passion fruit image

By Bob Condor

You never know what might happen over lunch. Consider the scientific collaboration between Ronald Ross Watson, a professor and researcher at the University of Arizona, and Lai Yeap Foo, a chemist who works for a natural supplements company based in New Zealand. Watson and Foo met while sitting next to each by chance at a professional conference in France.

That was 1999. Nine years later, Watson has published a study in the peer-reviewed Nutrition Journal showing that one of Foo’s lab projects, passion fruit peel extract, shows promise for reducing the wheezing and coughing of asthma. Watson designed double-blind, randomized trials while his newfound acquaintance supplied standardized doses of the passion fruit peel extract.

The extract is in development and under license with a nutraceutical company here in the U.S. So the Watson study is likely to help push the product to market. While considered a small study of 43 people, the results were significant and dramatic: After four weeks of daily doses of 150 milligrams of the extract, the volunteers experienced 76 percent less coughing and 81 percent less wheezing. Watson speculates that the anti-inflammatory properties of the passion fruit peel helps clear the airways.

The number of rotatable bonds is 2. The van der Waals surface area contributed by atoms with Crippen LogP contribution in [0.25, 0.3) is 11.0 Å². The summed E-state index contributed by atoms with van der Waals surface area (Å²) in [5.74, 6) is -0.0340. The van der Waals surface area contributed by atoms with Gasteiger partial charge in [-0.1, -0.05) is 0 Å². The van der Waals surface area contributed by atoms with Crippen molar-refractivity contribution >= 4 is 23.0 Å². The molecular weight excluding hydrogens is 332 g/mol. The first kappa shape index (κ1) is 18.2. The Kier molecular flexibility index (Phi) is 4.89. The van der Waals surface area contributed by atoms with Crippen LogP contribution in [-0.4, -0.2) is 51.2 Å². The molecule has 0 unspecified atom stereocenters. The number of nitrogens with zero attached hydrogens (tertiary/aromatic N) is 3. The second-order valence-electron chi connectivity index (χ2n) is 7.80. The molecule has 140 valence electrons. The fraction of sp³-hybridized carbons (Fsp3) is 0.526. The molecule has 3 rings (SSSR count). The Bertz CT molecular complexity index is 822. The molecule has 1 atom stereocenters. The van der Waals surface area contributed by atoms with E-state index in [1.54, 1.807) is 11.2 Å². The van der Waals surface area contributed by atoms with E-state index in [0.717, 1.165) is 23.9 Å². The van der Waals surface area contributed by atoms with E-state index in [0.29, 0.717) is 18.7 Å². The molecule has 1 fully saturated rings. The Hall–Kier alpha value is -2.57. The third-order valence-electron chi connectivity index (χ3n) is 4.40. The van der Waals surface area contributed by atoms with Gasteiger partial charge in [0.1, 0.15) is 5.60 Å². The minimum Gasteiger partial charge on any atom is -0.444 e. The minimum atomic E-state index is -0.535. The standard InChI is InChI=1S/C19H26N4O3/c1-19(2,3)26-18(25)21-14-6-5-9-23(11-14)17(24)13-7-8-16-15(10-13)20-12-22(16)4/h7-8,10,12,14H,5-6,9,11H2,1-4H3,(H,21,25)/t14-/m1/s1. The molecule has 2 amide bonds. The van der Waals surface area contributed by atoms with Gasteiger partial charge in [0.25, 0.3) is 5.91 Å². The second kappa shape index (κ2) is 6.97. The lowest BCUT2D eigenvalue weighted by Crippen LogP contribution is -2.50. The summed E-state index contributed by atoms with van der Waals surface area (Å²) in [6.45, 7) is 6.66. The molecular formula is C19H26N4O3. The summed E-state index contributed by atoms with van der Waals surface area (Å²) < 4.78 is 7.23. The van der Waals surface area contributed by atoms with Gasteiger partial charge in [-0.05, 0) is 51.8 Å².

And we thought passion fruit was just some exotic island fruit or the occasional sorbet flavor in an upscale restaurant.

Traditionally, the inner meat of the passion fruit has been be consumed or used medicinally. But Foo and others have discovered the fruit’s peels are rich in plant chemicals or phytochemicals. Passion fruit extracts have long been used in South America to treat insomnia, anxiety, bronchitis and, yes, asthma. It’s possible that the peel is a sort of “X” factor in raising the profile of passion fruit beyond its tropical pleasure reputation.

One note about the asthma study: Some critics have questioned how active disease level was measured in the body, yet the paper was clearly accepted by a professional journal. Watson himself allowed that additional self-reporting on asthma symptoms by the study subjects is always a bit inconsistent among individuals. It’s one reason why Watson and Foo plan follow-up studies.

In any case, what adds ballast to the Watson study, despite its small size, is that other new research (including a parallel companion study conducted by Watson during the as

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